The team saw that the gap between what’s possible and what’s practical grew as sites became more complex. The more complex a user experience developers wanted to build, the more blocks needed to interact with each other, and the more difficult it became to build and maintain sites. Developers would spend a lot of time making sure that the client-side and server-side code played nicely together.

For a large open-source project with several contributors, having an agreed-upon standard and native way of providing client-side interactivity speeds up development and greatly improves the developer experience.

Five goals shaped the core development team’s decisions as they built the API: 

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  1. Block-first and PHP-first: Prioritizing blocks for building sites and server side rendering for better SEO and performance. Combining the best for user and developer experience.
  2. Backward-compatible: Ensuring compatibility with both classic and block themes and optionally with other JavaScript frameworks, though it’s advised to use the API as the primary method. It also works with hooks and internationalization.
  3. Declarative and reactive: Using declarative code to define interactions, listening for changes in data, and updating only relevant parts of the DOM accordingly.
  4. Performant: Optimizing runtime performance to deliver a fast and lightweight user experience.
  5. Send less JavaScript: Reduce the overall amount of JavaScript being sent on the page by providing a common framework that blocks can reuse.  So the more that blocks leverage the Interactivity API, the less JavaScript will be sent overall.

Other goals are on the horizon, including improvements to client-side navigation, as you can see in this PR.

Interactivity API vs. Alpine

The Interactivity API shares a few similarities to Alpine—a lightweight JavaScript library that allows developers to build interactions into their web projects, often used in WordPress and Laravel projects.

Similar to Alpine, the Interactivity API uses directives directly in HTML and both play nicely with PHP. Unlike Alpine, the Interactivity API is designed to seamlessly integrate with WordPress and support server-side rendering of its directives.

With the interactivity API, you can easily generate the view from the server in PHP, and then add client-side interactivity. This results in less duplication, and its support in WordPress core will lead to less architectural decisions currently required by developers. 

So while Alpine and the Interactivity API share a broadly similar goal—making it easy for web developers to add interactive elements to a webpage—the Interactivity API is even more plug-and-play for WordPress developers.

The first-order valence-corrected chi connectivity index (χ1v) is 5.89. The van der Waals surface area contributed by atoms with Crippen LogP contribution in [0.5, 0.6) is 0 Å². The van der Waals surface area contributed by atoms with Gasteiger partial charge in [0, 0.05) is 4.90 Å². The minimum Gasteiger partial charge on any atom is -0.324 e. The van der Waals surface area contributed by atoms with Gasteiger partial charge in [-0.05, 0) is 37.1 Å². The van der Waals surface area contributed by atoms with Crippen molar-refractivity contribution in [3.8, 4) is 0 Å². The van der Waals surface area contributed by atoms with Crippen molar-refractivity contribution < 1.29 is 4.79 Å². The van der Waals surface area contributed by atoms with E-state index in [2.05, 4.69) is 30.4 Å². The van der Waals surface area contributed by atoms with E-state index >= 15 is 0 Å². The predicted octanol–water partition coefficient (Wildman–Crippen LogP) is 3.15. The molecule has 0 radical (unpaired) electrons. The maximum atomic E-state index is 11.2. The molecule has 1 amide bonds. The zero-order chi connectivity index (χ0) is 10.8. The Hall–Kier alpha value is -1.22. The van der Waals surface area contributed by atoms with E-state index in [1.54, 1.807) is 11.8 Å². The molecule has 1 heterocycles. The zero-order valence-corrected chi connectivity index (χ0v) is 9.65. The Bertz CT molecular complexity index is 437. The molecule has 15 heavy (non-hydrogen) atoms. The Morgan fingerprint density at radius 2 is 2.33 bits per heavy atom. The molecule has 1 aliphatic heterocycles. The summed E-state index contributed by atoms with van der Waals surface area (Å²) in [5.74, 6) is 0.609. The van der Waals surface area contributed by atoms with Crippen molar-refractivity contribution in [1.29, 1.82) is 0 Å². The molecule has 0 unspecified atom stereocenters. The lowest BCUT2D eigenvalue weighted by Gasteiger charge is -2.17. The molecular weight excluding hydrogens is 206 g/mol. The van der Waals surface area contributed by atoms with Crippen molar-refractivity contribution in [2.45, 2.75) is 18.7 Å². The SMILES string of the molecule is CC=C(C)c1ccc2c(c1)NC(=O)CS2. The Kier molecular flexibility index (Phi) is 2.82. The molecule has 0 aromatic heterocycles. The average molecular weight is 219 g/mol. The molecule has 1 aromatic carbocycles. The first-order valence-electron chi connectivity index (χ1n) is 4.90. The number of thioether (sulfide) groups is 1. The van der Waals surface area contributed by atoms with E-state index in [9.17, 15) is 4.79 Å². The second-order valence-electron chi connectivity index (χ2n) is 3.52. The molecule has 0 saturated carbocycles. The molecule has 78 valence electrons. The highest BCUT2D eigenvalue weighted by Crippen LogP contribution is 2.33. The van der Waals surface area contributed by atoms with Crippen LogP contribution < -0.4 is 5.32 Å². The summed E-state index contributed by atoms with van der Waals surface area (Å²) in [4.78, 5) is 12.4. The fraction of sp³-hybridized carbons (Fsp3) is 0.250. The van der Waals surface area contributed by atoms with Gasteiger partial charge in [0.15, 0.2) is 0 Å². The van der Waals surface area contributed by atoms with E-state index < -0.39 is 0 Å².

Interactivity API vs. React and Vue

Many developers have opted for React when adding interactivity to WordPress sites because, in the modern web development stack, React is the go-to solution for declaratively handling DOM interactivity. This is familiar territory, and we’re used to using React and JSX when adding custom blocks for Gutenberg.

Loading React on the client side can be done, but it leaves you with many decisions: “How should I handle routing? How do I work with the context between PHP and React? What about server-side rendering?”

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Part of the goal in developing the Interactivity API was the need to write as little as little JavaScript as possible, leaving the heavy lifting to PHP, and only shipping JavaScript when necessary.

The core team also saw issues with how these frameworks worked in conjunction with WordPress. Developers can use JavaScript frameworks like React and Vue to render a block on the front-end that they server-rendered in PHP, for example, but this requires logic duplication and risks exposure to issues with WordPress hooks.

For these reasons, among others, the core team preferred Preact—a smaller UI framework that requires less JavaScript to download and execute without sacrificing performance. Think of it like React with fewer calories.

Luis Herranz, a WordPress Core contributor from Automattic, outlines more details on Alpine vs the Interactivity API’s usage of Preact with a thin layer of directives on top of it in this comment on the original proposal.

Preact only loads if the page source contains an interactive block, meaning it is not loaded until it’s needed, aligning with the idea of shipping as little JavaScript as possible (and shipping no JavaScript as a default).